Turkey rejects Syrian accusations over Idlib deal
BEIRUT – Reuters
Turkey rejected on Oct. 30 Syrian government accusations that it is not meeting its obligations under an agreement to create a demilitarized zone around the insurgent-held Idlib region, saying the deal was being implemented as planned.
The agreement forged in September between Russia, President Bashar al-Assad's most powerful ally, and Turkey staved off a major government offensive into the opposition-held region in northwest Syria.
Russian President Vladimir Putin said after a four-way summit on Syria with Turkey, Germany and France on Oct. 27 that Ankara was fulfilling its obligations in Idlib, which with adjacent areas is the last stronghold of the anti-Assad insurgency.
Syrian Foreign Minister Walid al-Moualem said in comments reported late on Oct. 29 that Turkey appeared unwilling to implement the deal.
"The terrorists still exist with their heavy arms in this region and this is an indicator of Turkey's unwillingness to fulfill its obligations," Moualem said in Damascus, according to the official news agency SANA.
Turkey's foreign minister Mevlüt Çavuşoğlu dismissed the allegations on Tuesday, saying the agreement was continuing as planned. "There are currently no issues in implementing the memorandum... Everything is going as planned," Çavuşoğlu told a news conference in Istanbul.
Kremlin spokesman Dmitry Peskov said Turkey was doing its best to fulfill difficult obligations in Idlib, but that "not everything was going as it was planned". Russia did not see a threat that the agreement would fail, he added.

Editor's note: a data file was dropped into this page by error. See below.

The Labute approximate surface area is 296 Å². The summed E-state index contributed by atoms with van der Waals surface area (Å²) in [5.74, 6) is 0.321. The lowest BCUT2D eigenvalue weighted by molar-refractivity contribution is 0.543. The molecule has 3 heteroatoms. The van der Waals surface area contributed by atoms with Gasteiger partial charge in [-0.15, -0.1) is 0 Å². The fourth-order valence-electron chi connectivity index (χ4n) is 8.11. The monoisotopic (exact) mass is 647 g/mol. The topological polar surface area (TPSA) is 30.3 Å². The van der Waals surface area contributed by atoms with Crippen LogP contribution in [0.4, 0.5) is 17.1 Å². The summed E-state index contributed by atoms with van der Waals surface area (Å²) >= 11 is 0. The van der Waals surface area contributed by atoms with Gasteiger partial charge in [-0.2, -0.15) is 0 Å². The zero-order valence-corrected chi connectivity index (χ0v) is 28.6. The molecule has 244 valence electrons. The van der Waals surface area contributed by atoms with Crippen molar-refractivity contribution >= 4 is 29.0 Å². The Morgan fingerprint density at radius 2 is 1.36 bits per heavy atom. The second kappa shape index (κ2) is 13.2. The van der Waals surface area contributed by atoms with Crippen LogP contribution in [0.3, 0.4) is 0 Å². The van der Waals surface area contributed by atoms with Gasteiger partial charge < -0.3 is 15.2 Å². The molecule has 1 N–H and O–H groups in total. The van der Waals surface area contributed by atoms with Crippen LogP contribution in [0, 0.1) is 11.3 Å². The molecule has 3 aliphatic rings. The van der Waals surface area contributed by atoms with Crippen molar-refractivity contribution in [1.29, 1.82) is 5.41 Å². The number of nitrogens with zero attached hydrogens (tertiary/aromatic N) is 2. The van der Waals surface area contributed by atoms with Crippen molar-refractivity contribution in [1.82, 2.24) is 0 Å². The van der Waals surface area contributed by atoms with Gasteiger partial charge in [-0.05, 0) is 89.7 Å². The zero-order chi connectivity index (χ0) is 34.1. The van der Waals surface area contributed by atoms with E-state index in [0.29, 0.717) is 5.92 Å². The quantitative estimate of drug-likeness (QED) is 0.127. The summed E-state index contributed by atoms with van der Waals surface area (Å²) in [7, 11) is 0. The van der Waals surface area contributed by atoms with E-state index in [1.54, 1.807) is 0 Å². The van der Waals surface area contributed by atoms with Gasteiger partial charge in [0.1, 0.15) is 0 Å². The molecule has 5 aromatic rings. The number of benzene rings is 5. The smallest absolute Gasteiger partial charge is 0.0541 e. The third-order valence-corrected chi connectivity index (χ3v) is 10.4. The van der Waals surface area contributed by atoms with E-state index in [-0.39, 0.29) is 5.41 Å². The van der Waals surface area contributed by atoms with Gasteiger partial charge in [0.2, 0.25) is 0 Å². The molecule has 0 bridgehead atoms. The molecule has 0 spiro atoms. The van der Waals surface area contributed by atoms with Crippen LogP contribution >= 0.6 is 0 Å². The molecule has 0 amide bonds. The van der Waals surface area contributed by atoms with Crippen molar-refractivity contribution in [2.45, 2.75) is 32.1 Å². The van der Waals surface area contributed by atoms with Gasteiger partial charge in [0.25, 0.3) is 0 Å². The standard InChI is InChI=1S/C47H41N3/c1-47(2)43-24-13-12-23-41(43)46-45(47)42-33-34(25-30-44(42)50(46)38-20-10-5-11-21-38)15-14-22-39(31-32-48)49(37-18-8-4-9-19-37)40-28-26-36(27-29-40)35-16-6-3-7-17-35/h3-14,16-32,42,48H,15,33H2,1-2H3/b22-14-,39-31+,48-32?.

On Oct. 27, the leaders at the four-way summit stressed the importance of a lasting ceasefire in Syria, and said a committee to create a new constitution should meet by the end of the year.
Speaking to members of his ruling Justice and Development Party, Turkish President Recep Tayyip Erdoğan also said on Oct. 30 that Turkey would ensure a more active international role in Idlib after the summit.
Peskov said Moscow would inform Syrian officials about the outcome of the summit in Istanbul.
The Turkish-Russian agreement established a buffer zone running 15-20 km (9-13 miles) deep into rebel territory that was to be free of heavy weapons and jihadists by mid October.
The main jihadist group in the northwest, Tahrir al-Sham, gave a nod of approval to the Turkish agreement, but without explicitly saying it would abide by it.
The United Nations warned that any major offensive into the Idlib region would cause a humanitarian catastrophe. The region is home to around 3 million people.